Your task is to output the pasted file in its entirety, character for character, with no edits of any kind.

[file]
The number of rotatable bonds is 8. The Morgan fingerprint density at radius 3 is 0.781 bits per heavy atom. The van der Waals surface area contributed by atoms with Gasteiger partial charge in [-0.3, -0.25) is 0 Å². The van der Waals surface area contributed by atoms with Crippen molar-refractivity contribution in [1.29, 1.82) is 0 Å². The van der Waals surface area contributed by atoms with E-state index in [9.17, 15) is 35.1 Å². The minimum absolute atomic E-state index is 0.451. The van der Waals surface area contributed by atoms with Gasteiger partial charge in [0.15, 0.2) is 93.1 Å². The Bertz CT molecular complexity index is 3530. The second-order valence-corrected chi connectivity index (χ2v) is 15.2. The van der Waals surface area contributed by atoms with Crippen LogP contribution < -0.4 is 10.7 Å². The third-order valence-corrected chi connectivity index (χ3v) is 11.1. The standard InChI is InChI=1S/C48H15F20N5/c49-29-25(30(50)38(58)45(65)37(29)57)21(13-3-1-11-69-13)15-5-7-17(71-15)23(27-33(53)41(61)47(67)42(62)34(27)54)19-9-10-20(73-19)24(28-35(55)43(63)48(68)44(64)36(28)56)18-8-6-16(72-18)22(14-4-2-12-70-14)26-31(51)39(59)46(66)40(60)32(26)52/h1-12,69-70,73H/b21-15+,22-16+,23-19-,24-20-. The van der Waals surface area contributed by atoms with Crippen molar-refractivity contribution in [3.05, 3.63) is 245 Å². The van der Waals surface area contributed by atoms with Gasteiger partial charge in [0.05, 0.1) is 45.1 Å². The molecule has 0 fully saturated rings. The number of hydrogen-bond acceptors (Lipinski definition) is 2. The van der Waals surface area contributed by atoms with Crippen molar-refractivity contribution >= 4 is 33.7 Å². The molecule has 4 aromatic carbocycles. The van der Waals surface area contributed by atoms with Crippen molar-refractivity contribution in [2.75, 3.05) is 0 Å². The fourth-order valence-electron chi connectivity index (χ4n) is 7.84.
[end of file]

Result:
The number of rotatable bonds is 8. The Morgan fingerprint density at radius 3 is 0.781 bits per heavy atom. The van der Waals surface area contributed by atoms with Gasteiger partial charge in [-0.3, -0.25) is 0 Å². The van der Waals surface area contributed by atoms with Crippen molar-refractivity contribution in [1.29, 1.82) is 0 Å². The van der Waals surface area contributed by atoms with E-state index in [9.17, 15) is 35.1 Å². The minimum absolute atomic E-state index is 0.451. The van der Waals surface area contributed by atoms with Gasteiger partial charge in [0.15, 0.2) is 93.1 Å². The Bertz CT molecular complexity index is 3530. The second-order valence-corrected chi connectivity index (χ2v) is 15.2. The van der Waals surface area contributed by atoms with Crippen LogP contribution < -0.4 is 10.7 Å². The third-order valence-corrected chi connectivity index (χ3v) is 11.1. The standard InChI is InChI=1S/C48H15F20N5/c49-29-25(30(50)38(58)45(65)37(29)57)21(13-3-1-11-69-13)15-5-7-17(71-15)23(27-33(53)41(61)47(67)42(62)34(27)54)19-9-10-20(73-19)24(28-35(55)43(63)48(68)44(64)36(28)56)18-8-6-16(72-18)22(14-4-2-12-70-14)26-31(51)39(59)46(66)40(60)32(26)52/h1-12,69-70,73H/b21-15+,22-16+,23-19-,24-20-. The van der Waals surface area contributed by atoms with Crippen molar-refractivity contribution in [3.05, 3.63) is 245 Å². The van der Waals surface area contributed by atoms with Gasteiger partial charge in [0.05, 0.1) is 45.1 Å². The molecule has 0 fully saturated rings. The number of hydrogen-bond acceptors (Lipinski definition) is 2. The van der Waals surface area contributed by atoms with Crippen molar-refractivity contribution >= 4 is 33.7 Å². The molecule has 4 aromatic carbocycles. The van der Waals surface area contributed by atoms with Crippen molar-refractivity contribution in [2.75, 3.05) is 0 Å². The fourth-order valence-electron chi connectivity index (χ4n) is 7.84.